Estimates show 80-120 churches close their doors for the final time each week. Fairfax Baptist Church will too. Just like a human has a certain lifespan, so do churches. Hear me, this church will cease to exist one day. That day might be in February 2034 or in 2023 or in the year 2280. None of us can truly know, but we can help to make sure that the date is later rather than sooner.
How do I know this church will die? Because all churches die. Some of the world’s great cathedrals still open their doors every day, but for all practical purposes, they are nothing but a place for tourists, major events, and a house of tombs, not worship services. A major reason many churches die is that they have no purpose, and thus they lose all hope. We have defined a purpose, but unless we embrace that purpose, we, too, may lose hope. And without hope, people, and church’s will die.
A few years ago, Thom Rainer wrote a book called Autopsy of a Deceased Church. In the book, Rainer provides a glimpse into the common characteristics which cause churches to die. Please understand, most churches do not die an instant death, rather, over a period of time decline happens. The characteristics of this decline, as noted by Rainer, are:
The Past is the Hero
Typical: Everyone laments not being in the good ol’ days.
Fairfax: This was more true when I came, and is still true now, but I think some have a hope for the future.
Truth: God is the God of the present – I AM, not I was (Exodus 3.6). We need to engage Him now.
Refusing to Look Like the Community
Typical: People do not feel welcome in the church. The church focuses on preservation rather than on serving the community.
Fairfax: Again, I believe this was more true in the past. The attitude persists somewhat, but church members appear to be more accepting than when I came.
Truth: We need to be with people in the community to impact their lives (Acts 2.46-47).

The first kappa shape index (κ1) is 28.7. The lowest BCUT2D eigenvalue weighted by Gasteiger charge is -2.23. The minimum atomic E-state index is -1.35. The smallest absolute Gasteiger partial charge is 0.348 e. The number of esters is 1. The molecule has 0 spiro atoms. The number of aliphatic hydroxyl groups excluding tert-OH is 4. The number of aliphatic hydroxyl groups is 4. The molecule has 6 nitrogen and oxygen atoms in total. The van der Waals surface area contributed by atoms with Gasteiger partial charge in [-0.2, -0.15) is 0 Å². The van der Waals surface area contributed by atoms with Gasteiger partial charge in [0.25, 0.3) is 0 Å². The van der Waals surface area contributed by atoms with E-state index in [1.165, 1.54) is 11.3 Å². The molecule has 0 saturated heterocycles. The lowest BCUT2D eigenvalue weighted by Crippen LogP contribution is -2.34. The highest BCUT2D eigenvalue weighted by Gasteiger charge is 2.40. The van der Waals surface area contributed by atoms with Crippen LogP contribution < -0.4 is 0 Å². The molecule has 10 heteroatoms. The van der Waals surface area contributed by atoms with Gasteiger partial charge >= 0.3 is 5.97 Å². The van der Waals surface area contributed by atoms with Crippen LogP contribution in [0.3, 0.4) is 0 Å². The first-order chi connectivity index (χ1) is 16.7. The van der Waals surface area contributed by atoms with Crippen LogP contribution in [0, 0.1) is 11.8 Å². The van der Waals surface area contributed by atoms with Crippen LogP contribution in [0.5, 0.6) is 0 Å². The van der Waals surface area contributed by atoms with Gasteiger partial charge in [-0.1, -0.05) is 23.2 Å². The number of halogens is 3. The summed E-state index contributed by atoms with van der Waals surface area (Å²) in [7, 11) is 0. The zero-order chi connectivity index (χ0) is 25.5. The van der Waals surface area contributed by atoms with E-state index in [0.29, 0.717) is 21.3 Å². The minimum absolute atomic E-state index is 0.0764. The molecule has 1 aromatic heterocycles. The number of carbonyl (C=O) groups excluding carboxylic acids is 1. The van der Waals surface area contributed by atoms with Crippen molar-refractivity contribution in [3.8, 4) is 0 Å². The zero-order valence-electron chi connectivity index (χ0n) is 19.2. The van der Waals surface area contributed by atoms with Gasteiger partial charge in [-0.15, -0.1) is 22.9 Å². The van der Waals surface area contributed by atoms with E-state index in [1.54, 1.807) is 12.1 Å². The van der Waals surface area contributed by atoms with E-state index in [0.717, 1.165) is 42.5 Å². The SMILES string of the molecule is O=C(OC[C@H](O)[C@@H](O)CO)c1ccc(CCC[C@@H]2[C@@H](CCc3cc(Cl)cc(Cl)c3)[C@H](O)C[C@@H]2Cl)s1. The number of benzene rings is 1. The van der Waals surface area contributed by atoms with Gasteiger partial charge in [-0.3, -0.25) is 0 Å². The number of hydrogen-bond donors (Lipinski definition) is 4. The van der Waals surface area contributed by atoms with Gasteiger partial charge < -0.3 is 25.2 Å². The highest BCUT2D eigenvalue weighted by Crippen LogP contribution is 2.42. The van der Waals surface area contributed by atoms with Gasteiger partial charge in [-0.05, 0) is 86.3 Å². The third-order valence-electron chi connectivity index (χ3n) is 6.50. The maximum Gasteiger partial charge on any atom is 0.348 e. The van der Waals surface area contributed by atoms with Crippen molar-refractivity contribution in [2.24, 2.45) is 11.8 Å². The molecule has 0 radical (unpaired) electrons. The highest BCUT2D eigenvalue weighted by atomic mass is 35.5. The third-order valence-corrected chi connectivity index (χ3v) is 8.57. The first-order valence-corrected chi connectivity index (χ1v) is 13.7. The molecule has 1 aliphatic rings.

An Inward-Focused Budget
Typical: When budgets cuts are necessary, the cuts are to missions and ministry, not to the buildings and personnel. What makes us comfortable is what we will not cut.
Fairfax: We do well here. Just shy of 20% of our budget is for missions. And that doesn’t count Annie Armstrong, Reuben L South, Lottie Moon, or piki piki, etc.
Truth: We are to be cheerful in our giving and give well knowing we reap what we sow (2 Corinthians 9.6-8).
Omitting the Great Commission
Typical: Most church members know the words of the Great Commission, but do not live by them.
Fairfax: We find it easier to give money so others will do this rather than give of ourselves.
Truth: The verb is to make disciples (the focus of this series). But to make disciples requires us to be going, baptizing, and teaching. These are the words of Jesus (Matthew 28.19-20). Will we ignore them?
Being Driven by Personal Preference
Typical: My worship style. My length of service. My activities. My minister. My, my, my.
Fairfax: You all put up with a lot from me. I know some of this is true sentiment is true here, but nothing like most churches.
Truth: Philippians 2.2-11 – We must consider others and we must have the mind of Christ!
Decrease In Pastoral Tenure
Typical: Every 2-3 years. Pastor is asked to restore hope, lead in a few changes, finds resistance, leaves (asked to)
Fairfax: Every 4 years since Momberg (9) and Hendricks (12). Grimmett (9+, 1920s). With 6 years in Fairfax, I am tied for the 4th longest tenure in the churches 133 years.
Truth: Bible does not provide guidelines here, but modern research shows that a church often has its best years around the 6th-10th years of a pastor’s tenure. I have heard countless stories of 1974-1976 time-frame which was Hendrick’s 6th-8th years.
Not Praying Together
Typical: Church feels like it is praying, but does not really or is a ritual instead of a time of devotion.
Fairfax: Our prayer meetings here are all but dead. On May 3, we had 4. May 17, three. I am not saying people may not pray in homes and such. But let’s face it, we fail to pray corporately.
Truth: Acts 2.42 says they were devoted – including to praying together.
A Lack of Clear Purpose
Typical: Being in a rut. Going through the motions. Fearful to make any effort of change.
Fairfax: I think this was true in the past. I think sometimes it still is true. Although we have a purpose, I am not certain how many really know the purpose. And until we own it together, we will still have further to go than we have already come.
Truth: Exalt the Savior (John 12.32). Equip the Saint (Ephesians 4.11-13). Evangelize the Sinner (Acts 1.8).
A Focus on the Facilities
Typical: Fighting over pulpits, carpet, rooms, the color of paint, etc.
Fairfax: We have purchased property, made decisions about major repairs or updates, and now look to update the sanctuary – all with much discussion, but no real dissension.